The modern prevention of mental diseases includes the concepts of primary and secondary prevention. The primary prevention of children’s schizophrenia as an endogenous disease is quite problematic. Nevertheless, the modern data on the genetic risk of COS allow giving the relevant advice on the prevention or interruption of pregnancy. Another prerequisite of the COS primary prevention includes the data of many children’s psychiatrists on the frequency of exogenous harm in the early anamnesis of the COS patients (pre-natal, perinatal and early post-natal harm). Therefore, the measures connected with health protection of pregnant women, obstetric aid improvement, and also strengthening of the health of newborns and children of early age can be conditionally related to the primary prevention of COS (Naguy & Al-Mutairi).
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The COS’s psychogenesis includes the dependence of this disease on the surrounding microsocial environment, emotional deprivation, common accommodation with COS patients, etc. The measures directed on the improvement of environment and the prevention of the psychologically difficult and stressful situations are related to the COS secondary prevention (DeVylder).
At present, there are no reliable markers capable to predict the development of schizophrenia. However, there are the researches estimating the possibility of the future diagnosis through the combination of genetic factors and the psychosis-like experiences. The children belonging to the high-risk group, which assumes the existence of the transit or the self-checked psychotic experiences against the family history of schizophrenia, are diagnosed with COS within a year with the probability of 20-40% chance. Various methods of psychotherapy and medicines are capable to reduce the COS development among the children of a high-risk group (Naguy & Al-Mutairi).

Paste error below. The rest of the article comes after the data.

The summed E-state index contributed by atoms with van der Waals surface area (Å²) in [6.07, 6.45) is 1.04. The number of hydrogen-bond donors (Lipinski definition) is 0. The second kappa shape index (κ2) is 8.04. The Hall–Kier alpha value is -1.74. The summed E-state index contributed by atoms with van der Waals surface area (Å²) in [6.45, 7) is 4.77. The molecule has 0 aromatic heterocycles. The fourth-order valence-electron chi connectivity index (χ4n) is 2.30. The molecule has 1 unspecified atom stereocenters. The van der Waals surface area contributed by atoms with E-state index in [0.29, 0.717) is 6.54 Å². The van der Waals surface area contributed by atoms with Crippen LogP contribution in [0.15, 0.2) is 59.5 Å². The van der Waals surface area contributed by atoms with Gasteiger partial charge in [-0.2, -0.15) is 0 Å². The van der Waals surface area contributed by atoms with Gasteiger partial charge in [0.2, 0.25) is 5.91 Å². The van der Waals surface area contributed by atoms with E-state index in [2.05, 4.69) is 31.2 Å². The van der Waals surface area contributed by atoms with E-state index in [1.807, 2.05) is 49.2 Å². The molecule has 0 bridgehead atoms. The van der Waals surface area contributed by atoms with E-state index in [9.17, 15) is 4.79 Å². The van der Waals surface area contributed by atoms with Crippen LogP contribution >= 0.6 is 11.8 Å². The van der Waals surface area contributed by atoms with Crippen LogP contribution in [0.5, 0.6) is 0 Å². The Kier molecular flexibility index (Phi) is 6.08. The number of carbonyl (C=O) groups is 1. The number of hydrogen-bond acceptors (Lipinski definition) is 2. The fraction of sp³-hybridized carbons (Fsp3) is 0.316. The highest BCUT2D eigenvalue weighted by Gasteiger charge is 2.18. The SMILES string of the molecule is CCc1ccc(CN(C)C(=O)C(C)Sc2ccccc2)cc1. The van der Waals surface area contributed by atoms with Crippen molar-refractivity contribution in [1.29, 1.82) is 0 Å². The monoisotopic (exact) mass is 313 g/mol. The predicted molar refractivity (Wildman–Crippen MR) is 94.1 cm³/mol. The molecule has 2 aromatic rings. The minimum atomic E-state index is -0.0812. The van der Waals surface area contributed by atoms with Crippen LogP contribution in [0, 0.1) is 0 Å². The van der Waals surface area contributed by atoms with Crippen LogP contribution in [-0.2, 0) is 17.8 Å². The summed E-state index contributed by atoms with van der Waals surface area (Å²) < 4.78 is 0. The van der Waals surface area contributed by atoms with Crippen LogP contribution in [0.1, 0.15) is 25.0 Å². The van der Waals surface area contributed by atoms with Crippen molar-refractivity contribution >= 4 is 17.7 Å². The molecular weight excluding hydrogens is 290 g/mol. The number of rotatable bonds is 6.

The diagnosis of COS is an area of scientific knowledge much discussed in the middle 20th century. The given research paper showed that the symptoms of the subsequent development of schizophrenia can be revealed at early stages of a child’s development. The process started in the first critical period leads to the profound changes in the ontogenesis of a child.
Thus, the development of COS depends on the nature of interaction of the enduring psychobiological vulnerabilities, environmental and biological stressors, protective factors caused by the nature of a child’s development and favorable family conditions. Despite the genetic predisposition to schizophrenia, the probability of the schizophrenic episodes is high only when a person is also exposed to rather strong influence of the stressful factors, and has no sufficient resources to resist the disease.